It irks the residents that their county tax money covers the emergency action management of the high-hazard waste impoundments, yet no sales or severance tax is collected on the coal that leaves the ground.
Sugar Camp has been given a 1-year emergency permit to drill and inject polluted mine water into deep injection wells. Citizens were not given the opportunity to comment or participate in the permitting process.
Last month an unexpectedly large volume of groundwater infiltrated Foresight’s Sugar Camp Energy LLC Sugar Camp Mine. Not only were the miners put at risk, but the groundwater, high in chloride and dissolved solids, presented a threat if released to surface waters. Therefore, the Illinois Environmental Protection Agency had to issue an emergency permit for two Underground Injection Control (UIC) wells authorizing Sugar Camp Energy to inject wastewaters between 7,500 and 12,900 feet underground into limestone and sandstone formations. Because of the emergency nature of the permit, local residents were unable to comment or participate in the permitting process.
Pollution from salts and heavy metals poses problems at other Foresight mines as well. For example, Foresight acquired Macoupin Energy, Shay #1 Mine located in Macoupin County from ExxonMobile in 2009. Along with the operating coal mine, Foresight also inherited a slurry impoundment that was polluting groundwater with salts and heavy metals. Nearby water wells have been affected, which has possibly contributed to serious health issues of some residents. Since then state regulators at the Illinois EPA issued a violation notice for the groundwater pollution and have now referred the case to the Illinois Attorney General.
Foresight has its sights on expanding existing mines as wells as starting up new ones. Foresight’s Sugar Camp Energy, LLC has submitted a mine application for the Logan Mine No. 1, a longwall mine proposed for Franklin, Jefferson and Hamilton Counties. Landowners, who together own approximately 1,500 contiguous acres in Franklin County, are being pressured by Foresight to sell their land for the mine’s surface facility. The mineral rights to each parcel of land were severed from the deeds in 1948. The mineral deeds say that the mineral owners have the right to reasonable access to the minerals. The landowners contend taking the entirety of 1,500 acres, including an Illinois Centennial Farm, is not reasonable.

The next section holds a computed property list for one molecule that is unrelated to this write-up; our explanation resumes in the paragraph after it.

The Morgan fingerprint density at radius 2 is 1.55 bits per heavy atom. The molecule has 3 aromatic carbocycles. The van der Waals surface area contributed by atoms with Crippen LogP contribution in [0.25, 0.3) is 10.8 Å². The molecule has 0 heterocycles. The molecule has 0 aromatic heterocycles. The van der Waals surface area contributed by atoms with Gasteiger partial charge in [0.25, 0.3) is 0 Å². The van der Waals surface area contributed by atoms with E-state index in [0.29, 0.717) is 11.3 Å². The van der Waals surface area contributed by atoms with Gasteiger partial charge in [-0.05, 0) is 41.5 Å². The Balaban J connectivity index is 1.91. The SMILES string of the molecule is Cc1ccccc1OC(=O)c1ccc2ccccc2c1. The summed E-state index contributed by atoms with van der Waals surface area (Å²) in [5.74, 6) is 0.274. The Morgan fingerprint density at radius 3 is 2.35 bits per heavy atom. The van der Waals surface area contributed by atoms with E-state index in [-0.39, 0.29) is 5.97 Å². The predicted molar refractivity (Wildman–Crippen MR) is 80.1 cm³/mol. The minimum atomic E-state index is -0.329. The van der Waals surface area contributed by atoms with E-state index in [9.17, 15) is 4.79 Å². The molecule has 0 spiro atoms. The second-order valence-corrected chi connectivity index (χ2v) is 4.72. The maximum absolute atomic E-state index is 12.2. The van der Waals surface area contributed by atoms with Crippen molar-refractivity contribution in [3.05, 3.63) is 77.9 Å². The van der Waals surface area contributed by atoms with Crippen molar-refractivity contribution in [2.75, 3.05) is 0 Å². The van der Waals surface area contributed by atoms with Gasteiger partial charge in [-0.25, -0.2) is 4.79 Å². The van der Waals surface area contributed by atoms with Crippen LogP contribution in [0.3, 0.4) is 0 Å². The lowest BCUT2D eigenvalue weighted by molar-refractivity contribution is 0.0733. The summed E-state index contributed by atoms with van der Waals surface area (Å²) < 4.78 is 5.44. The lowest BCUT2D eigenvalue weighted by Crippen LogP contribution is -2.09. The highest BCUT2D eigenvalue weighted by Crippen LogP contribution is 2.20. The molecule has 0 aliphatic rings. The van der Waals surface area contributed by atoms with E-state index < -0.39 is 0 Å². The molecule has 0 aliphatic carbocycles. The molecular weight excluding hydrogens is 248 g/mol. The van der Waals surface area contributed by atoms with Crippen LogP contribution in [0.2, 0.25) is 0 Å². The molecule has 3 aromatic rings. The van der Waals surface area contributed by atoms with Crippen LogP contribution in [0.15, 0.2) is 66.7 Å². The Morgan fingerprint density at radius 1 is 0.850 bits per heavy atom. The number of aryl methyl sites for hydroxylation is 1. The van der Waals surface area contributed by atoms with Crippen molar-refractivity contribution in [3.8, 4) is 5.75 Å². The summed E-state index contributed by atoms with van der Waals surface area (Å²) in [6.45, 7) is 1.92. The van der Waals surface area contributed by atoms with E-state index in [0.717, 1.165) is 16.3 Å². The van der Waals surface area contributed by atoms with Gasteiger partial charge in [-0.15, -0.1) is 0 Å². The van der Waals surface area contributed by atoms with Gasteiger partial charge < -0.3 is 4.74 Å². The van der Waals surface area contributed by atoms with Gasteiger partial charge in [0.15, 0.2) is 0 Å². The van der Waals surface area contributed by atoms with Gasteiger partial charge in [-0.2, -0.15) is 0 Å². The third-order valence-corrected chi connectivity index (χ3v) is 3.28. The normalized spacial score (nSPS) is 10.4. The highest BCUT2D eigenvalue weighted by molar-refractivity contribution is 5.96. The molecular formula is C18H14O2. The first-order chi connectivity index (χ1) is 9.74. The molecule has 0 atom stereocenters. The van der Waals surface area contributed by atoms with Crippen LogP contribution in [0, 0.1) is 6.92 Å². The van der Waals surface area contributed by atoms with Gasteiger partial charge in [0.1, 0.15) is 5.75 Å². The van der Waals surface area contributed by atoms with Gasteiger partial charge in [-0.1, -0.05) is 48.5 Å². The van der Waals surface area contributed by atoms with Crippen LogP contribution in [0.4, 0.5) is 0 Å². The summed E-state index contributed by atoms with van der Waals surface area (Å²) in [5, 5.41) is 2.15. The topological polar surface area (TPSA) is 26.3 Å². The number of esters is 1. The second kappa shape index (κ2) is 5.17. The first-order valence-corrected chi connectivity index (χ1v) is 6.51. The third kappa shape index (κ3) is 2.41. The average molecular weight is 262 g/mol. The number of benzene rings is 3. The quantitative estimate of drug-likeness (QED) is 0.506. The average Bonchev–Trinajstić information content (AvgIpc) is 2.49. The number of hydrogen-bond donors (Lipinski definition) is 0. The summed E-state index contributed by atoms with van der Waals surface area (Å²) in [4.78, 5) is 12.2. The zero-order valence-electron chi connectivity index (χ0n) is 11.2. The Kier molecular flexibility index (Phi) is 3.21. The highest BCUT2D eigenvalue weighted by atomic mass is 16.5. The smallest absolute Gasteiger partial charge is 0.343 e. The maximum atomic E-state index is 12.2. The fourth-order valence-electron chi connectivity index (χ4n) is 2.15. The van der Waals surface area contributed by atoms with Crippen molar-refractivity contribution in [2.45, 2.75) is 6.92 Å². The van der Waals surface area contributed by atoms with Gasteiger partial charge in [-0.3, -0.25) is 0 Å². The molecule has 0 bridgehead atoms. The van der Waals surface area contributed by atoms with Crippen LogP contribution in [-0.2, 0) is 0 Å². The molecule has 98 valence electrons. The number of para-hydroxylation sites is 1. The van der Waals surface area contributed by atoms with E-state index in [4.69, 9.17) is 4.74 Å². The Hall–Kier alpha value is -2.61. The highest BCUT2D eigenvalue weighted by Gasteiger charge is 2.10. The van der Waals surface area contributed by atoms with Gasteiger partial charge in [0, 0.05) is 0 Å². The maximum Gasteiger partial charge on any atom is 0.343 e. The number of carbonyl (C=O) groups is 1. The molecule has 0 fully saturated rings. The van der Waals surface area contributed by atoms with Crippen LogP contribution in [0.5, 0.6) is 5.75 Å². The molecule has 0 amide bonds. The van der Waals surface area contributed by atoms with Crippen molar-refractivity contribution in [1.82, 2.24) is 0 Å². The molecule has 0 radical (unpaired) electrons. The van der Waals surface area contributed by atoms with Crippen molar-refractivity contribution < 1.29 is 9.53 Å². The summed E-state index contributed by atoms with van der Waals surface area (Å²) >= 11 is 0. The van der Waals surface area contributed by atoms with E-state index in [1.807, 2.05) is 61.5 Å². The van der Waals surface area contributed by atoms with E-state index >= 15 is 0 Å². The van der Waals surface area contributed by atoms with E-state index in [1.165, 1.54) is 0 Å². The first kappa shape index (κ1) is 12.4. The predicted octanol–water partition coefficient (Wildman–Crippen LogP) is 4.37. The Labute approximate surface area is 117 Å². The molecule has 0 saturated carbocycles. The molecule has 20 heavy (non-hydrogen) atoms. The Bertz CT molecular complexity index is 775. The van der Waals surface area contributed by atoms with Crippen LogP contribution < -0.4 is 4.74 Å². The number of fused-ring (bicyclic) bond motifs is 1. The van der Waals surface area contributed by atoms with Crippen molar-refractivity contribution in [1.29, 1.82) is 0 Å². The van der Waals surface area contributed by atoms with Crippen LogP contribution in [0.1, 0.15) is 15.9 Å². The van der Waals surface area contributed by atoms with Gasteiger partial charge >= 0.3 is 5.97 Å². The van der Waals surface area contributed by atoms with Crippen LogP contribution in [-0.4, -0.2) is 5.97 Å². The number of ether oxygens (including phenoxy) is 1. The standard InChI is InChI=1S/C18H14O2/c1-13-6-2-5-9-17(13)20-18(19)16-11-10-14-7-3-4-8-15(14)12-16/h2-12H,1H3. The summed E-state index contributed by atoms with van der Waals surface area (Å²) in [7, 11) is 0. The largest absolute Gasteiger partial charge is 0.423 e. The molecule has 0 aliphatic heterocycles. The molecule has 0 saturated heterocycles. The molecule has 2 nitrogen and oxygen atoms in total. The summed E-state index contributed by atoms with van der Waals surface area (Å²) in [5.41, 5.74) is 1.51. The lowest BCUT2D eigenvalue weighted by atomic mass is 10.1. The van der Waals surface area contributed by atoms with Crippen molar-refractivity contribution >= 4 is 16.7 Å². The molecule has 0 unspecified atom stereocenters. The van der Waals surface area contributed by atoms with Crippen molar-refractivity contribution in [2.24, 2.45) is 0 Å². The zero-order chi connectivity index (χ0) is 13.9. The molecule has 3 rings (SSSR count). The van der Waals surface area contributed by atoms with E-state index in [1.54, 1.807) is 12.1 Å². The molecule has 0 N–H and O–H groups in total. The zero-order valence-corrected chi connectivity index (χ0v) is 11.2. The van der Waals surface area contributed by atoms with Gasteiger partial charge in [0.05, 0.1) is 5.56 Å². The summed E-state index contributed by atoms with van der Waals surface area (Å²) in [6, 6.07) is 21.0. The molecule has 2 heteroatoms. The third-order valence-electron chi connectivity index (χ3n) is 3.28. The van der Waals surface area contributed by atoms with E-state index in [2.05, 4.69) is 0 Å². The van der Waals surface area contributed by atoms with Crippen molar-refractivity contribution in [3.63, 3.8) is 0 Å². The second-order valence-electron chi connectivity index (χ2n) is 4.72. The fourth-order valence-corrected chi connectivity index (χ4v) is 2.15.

The time has come for coal operators like Foresight Energy LP to pay the true cost of the coal that benefits them so greatly. How many more miners have to die, how many more families have to be uprooted and communities destroyed, how much more farmland has to be sunk and degraded, how much more water and air has to be polluted, and how many more toxic coal slurry waste impoundments have to be constructed for the benefit of coal producers at the expense of Illinois citizens?
Tell the Governor the time has come to Protect the Prairie State from Coal Mining–Take Action Here!